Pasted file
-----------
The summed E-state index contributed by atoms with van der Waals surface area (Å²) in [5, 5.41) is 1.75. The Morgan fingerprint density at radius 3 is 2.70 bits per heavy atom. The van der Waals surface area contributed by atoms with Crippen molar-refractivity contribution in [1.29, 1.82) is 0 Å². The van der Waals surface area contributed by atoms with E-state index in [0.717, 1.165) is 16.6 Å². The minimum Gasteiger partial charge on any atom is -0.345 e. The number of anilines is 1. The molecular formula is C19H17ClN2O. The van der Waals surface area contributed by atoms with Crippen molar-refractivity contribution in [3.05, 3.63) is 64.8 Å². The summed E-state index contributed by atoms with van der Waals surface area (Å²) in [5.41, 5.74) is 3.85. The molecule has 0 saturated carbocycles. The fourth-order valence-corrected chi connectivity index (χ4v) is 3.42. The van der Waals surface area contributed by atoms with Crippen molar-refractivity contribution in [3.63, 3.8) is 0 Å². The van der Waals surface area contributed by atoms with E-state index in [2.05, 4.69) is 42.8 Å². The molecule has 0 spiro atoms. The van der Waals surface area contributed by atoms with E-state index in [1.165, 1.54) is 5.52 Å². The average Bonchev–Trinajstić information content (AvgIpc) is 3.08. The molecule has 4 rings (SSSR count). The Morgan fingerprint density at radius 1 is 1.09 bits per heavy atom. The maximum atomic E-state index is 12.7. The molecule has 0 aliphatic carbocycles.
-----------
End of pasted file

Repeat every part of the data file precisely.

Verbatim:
The summed E-state index contributed by atoms with van der Waals surface area (Å²) in [5, 5.41) is 1.75. The Morgan fingerprint density at radius 3 is 2.70 bits per heavy atom. The van der Waals surface area contributed by atoms with Crippen molar-refractivity contribution in [1.29, 1.82) is 0 Å². The van der Waals surface area contributed by atoms with E-state index in [0.717, 1.165) is 16.6 Å². The minimum Gasteiger partial charge on any atom is -0.345 e. The number of anilines is 1. The molecular formula is C19H17ClN2O. The van der Waals surface area contributed by atoms with Crippen molar-refractivity contribution in [3.05, 3.63) is 64.8 Å². The summed E-state index contributed by atoms with van der Waals surface area (Å²) in [5.41, 5.74) is 3.85. The molecule has 0 saturated carbocycles. The fourth-order valence-corrected chi connectivity index (χ4v) is 3.42. The van der Waals surface area contributed by atoms with Crippen molar-refractivity contribution in [3.63, 3.8) is 0 Å². The van der Waals surface area contributed by atoms with E-state index in [2.05, 4.69) is 42.8 Å². The molecule has 0 spiro atoms. The van der Waals surface area contributed by atoms with E-state index in [1.165, 1.54) is 5.52 Å². The average Bonchev–Trinajstić information content (AvgIpc) is 3.08. The molecule has 4 rings (SSSR count). The Morgan fingerprint density at radius 1 is 1.09 bits per heavy atom. The maximum atomic E-state index is 12.7. The molecule has 0 aliphatic carbocycles.